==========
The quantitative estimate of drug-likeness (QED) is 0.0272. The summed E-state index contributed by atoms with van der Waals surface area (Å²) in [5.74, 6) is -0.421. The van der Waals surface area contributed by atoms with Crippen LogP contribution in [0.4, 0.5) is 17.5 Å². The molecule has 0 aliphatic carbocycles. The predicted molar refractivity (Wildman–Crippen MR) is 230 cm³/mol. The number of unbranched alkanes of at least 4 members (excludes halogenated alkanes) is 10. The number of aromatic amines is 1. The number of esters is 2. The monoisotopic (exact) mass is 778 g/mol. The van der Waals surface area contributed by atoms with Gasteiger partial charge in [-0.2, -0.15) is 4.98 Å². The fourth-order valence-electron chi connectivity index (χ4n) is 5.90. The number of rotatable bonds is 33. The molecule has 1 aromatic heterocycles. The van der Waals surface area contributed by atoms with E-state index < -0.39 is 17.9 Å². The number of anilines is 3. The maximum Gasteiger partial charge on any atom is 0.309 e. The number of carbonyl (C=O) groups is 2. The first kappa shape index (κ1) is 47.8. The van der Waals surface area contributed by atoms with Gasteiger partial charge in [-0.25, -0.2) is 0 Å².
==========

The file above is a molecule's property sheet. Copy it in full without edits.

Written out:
The quantitative estimate of drug-likeness (QED) is 0.0272. The summed E-state index contributed by atoms with van der Waals surface area (Å²) in [5.74, 6) is -0.421. The van der Waals surface area contributed by atoms with Crippen LogP contribution in [0.4, 0.5) is 17.5 Å². The molecule has 0 aliphatic carbocycles. The predicted molar refractivity (Wildman–Crippen MR) is 230 cm³/mol. The number of unbranched alkanes of at least 4 members (excludes halogenated alkanes) is 10. The number of aromatic amines is 1. The number of esters is 2. The monoisotopic (exact) mass is 778 g/mol. The van der Waals surface area contributed by atoms with Gasteiger partial charge in [-0.2, -0.15) is 4.98 Å². The fourth-order valence-electron chi connectivity index (χ4n) is 5.90. The number of rotatable bonds is 33. The molecule has 1 aromatic heterocycles. The van der Waals surface area contributed by atoms with E-state index < -0.39 is 17.9 Å². The number of anilines is 3. The maximum Gasteiger partial charge on any atom is 0.309 e. The number of carbonyl (C=O) groups is 2. The first kappa shape index (κ1) is 47.8. The van der Waals surface area contributed by atoms with Gasteiger partial charge in [-0.25, -0.2) is 0 Å².